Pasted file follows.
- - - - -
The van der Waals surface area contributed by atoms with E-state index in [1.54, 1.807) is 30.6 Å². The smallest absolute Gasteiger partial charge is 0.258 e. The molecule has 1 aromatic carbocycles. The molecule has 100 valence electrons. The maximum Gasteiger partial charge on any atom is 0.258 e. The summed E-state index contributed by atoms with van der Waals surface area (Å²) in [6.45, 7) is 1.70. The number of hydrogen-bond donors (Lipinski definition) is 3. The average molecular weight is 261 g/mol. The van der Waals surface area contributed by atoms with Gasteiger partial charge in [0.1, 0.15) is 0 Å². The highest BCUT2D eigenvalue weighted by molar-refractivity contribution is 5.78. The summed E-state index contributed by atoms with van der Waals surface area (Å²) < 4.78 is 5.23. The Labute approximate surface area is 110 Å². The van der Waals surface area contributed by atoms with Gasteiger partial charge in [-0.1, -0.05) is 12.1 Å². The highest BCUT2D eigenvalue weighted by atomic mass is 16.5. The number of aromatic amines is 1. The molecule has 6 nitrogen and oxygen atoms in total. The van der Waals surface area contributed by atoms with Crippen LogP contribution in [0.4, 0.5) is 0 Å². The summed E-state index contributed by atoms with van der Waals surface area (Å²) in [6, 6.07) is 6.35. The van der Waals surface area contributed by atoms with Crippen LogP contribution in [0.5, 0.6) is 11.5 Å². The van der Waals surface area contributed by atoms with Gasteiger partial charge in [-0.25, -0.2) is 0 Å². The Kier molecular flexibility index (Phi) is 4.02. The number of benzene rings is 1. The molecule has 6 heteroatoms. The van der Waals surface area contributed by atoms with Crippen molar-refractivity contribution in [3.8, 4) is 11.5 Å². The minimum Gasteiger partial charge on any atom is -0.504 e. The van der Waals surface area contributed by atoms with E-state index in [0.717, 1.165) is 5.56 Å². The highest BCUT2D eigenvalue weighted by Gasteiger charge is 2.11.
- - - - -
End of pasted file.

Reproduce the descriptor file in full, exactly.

The van der Waals surface area contributed by atoms with E-state index in [1.54, 1.807) is 30.6 Å². The smallest absolute Gasteiger partial charge is 0.258 e. The molecule has 1 aromatic carbocycles. The molecule has 100 valence electrons. The maximum Gasteiger partial charge on any atom is 0.258 e. The summed E-state index contributed by atoms with van der Waals surface area (Å²) in [6.45, 7) is 1.70. The number of hydrogen-bond donors (Lipinski definition) is 3. The average molecular weight is 261 g/mol. The van der Waals surface area contributed by atoms with Gasteiger partial charge in [0.1, 0.15) is 0 Å². The highest BCUT2D eigenvalue weighted by molar-refractivity contribution is 5.78. The summed E-state index contributed by atoms with van der Waals surface area (Å²) < 4.78 is 5.23. The Labute approximate surface area is 110 Å². The van der Waals surface area contributed by atoms with Gasteiger partial charge in [-0.1, -0.05) is 12.1 Å². The highest BCUT2D eigenvalue weighted by atomic mass is 16.5. The number of aromatic amines is 1. The molecule has 6 nitrogen and oxygen atoms in total. The van der Waals surface area contributed by atoms with Crippen LogP contribution in [0.4, 0.5) is 0 Å². The summed E-state index contributed by atoms with van der Waals surface area (Å²) in [6, 6.07) is 6.35. The van der Waals surface area contributed by atoms with Crippen LogP contribution in [0.5, 0.6) is 11.5 Å². The van der Waals surface area contributed by atoms with Gasteiger partial charge in [-0.25, -0.2) is 0 Å². The Kier molecular flexibility index (Phi) is 4.02. The number of benzene rings is 1. The molecule has 6 heteroatoms. The van der Waals surface area contributed by atoms with Crippen molar-refractivity contribution in [3.8, 4) is 11.5 Å². The minimum Gasteiger partial charge on any atom is -0.504 e. The van der Waals surface area contributed by atoms with E-state index in [0.717, 1.165) is 5.56 Å². The highest BCUT2D eigenvalue weighted by Gasteiger charge is 2.11.